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From Web 3.0 to eLearning 4.0: Leveraging Artificial Intelligence in Healthcare Education

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Joy Wu

on 21 October 2013

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Transcript of From Web 3.0 to eLearning 4.0: Leveraging Artificial Intelligence in Healthcare Education

A personal assistant
Siri is our first proof that this is beginning …

Your mobile device will become like your BEST FRIEND .. It will know and recognize everything about you

The more activity of your likes/needs you use your phone for … the more your phone can customize … MULTIPLIER EFFECT!

You all remember ROSIE right?
Development of Web 1.0
What can Web 3.0 do?
Personalized Web
"Coming to life"
Information seeker
Techno-social web
When your favorite event comes to town.
Integrated into our daily lives
What you need … what you want …
When technology recognizes who you are …
Virtual Identification
Access from any device
any location
Web 3.0
Advent of online communication
We are facing overwhelming information
One way communication
What can we do??
What can we do??
What can we do??
What can we do??
What can we do??
What can we do??
What can we do??
What can we do??
In 2006 John Markoff was the first to coin the phrase Web 3.0 in the New York Times.
What can we do??
What can we do??
What can we do??
What can we do??
What can we do??
What can we do??
What can we do??
What can we do??
What can we do??
What can we do??
What can we do??
What can we do??
What can we do??
What can we do??
Web 2.0
Thank you
Q & A
Google Images

Web 1.0 was a tool for cognition
Web 2.0 was a medium for human communication
Web 3.0 promotes human-human and machine-machine interaction
Joy (Wenxia) Wu, Ph.D.
Eastern Virginia Medical School

Leslie J. King, Ph.D.
Franklin University
The Techno-Social Web
Stephen Downes (2005) uses the term eLearning 2.0 to describe the impact of the social web in education.
-Fully anticipates learners needs
-Learning material and data will real-time material from real-world events
-Formatted to learning style and comprehension regardless of original format
eLearning 4.0 Technology
eLearning 4.0 Professor
-Facilitator of understanding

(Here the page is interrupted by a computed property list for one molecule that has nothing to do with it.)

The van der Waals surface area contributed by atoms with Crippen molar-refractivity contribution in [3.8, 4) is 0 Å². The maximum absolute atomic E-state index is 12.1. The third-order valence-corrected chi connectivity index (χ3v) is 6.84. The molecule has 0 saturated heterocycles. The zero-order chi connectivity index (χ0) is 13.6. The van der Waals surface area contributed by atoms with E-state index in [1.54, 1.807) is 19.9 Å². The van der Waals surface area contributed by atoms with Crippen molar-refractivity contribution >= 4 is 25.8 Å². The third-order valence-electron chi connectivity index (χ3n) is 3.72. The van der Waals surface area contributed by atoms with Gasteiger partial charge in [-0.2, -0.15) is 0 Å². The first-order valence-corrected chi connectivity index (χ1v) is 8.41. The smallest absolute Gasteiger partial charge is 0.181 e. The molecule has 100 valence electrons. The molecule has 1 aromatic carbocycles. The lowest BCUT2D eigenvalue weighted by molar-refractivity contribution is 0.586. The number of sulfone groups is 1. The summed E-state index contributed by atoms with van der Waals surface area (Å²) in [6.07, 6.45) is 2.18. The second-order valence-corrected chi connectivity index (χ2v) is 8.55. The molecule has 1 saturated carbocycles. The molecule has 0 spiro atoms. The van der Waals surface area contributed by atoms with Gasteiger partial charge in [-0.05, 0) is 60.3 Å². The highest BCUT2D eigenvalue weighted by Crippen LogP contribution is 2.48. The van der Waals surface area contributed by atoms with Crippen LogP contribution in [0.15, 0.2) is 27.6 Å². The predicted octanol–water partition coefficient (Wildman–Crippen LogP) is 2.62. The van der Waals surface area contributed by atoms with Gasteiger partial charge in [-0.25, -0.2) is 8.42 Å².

-Discriminator of data
-Magnifier of problem-solving
-Participate in the learning
eLearning 4.0 Content
-Intuitively assembles course material from real-world events
-Using semantic and heuristic reasoning to deliver real-time scenarios in student learning
eLearning 4.0 Learning Activities
-Learning activities will have the potential to immediately impact current global issues
-Business and industry will develop more interest in educational learning outcomes for operational intelligence
-Seamless integration of learning and real-world
eLearning 4.0 Institutions
-Global and International orientation
-Institutions come to students
-No limitation on culture, country or location
-Expertise of instructional staff will be multi-cultural and multi-geographic
eLearning 4.0 Student
-learners view their education as the start of their career
-learning and social participation become integrated
-access courses from any device and location
-receive real-time learning as it occurs in the world
eLearning 4.0
Institutional Arrangements
Learning Activities
Student Behavior
Content Arrangements
Primary Role of Professor
eLearning 1.0
Create and administer educational content to provide easy and convenient access to learners.
Source of knowledge
Traditional copyright materials, sometimes in digital format
Traditional, essays, assignments, tests, some group work within classroom.
Campus-based with fixed boundaries between institutions; teaching, assessment and accreditation provided by one institution.
Largely passive and absorptive
Institutional arrangements
Traditional assignment approaches transferred to more open technologies; increasing collaboration in learning activities; still largely confined to institutional and classroom boundaries
Student behavior
Content arrangements
Primary role of professor
eLearning 2.0
Web 2.0 technologies provide the capability for user-generated content. It also enables interactions among learners and educators across institutions.
Guide and source of knowledge
Copyright and free/open educational resources for learners within discipline, sometimes across institutions.
Learning activities
Increasing collaboration between universities across international lines; still one-to-one affiliation between students and universities.
Passive to active, emerging sense of ownership of the education process
Institutional arrangements
Learning activities
Student behavior
Content arrangements
Orchestrator of collaborative knowledge creation
eLearning 3.0
Web 3.0 technologies enable the “read/write/collaborate” function.
Personally distributed learning environments.
A portfolio of software applications.
Intelligent agents conduct collaborative intelligence-filtering.
Primary role of professor
Free/open educational resources created and reused by learners across multiple institutions, disciplines, nations;
supplemented by original materials created for them
Open, flexible learning activities for student creativity;
Social networking outside traditional boundaries of discipline, institution, nation.
Loose institutional affiliations and relations
Entry of new institutions that provide higher education services
Regional and institutional boundaries soften.
Active, strong sense of ownership of own education, co-creation of resources and opportunities, active choice.
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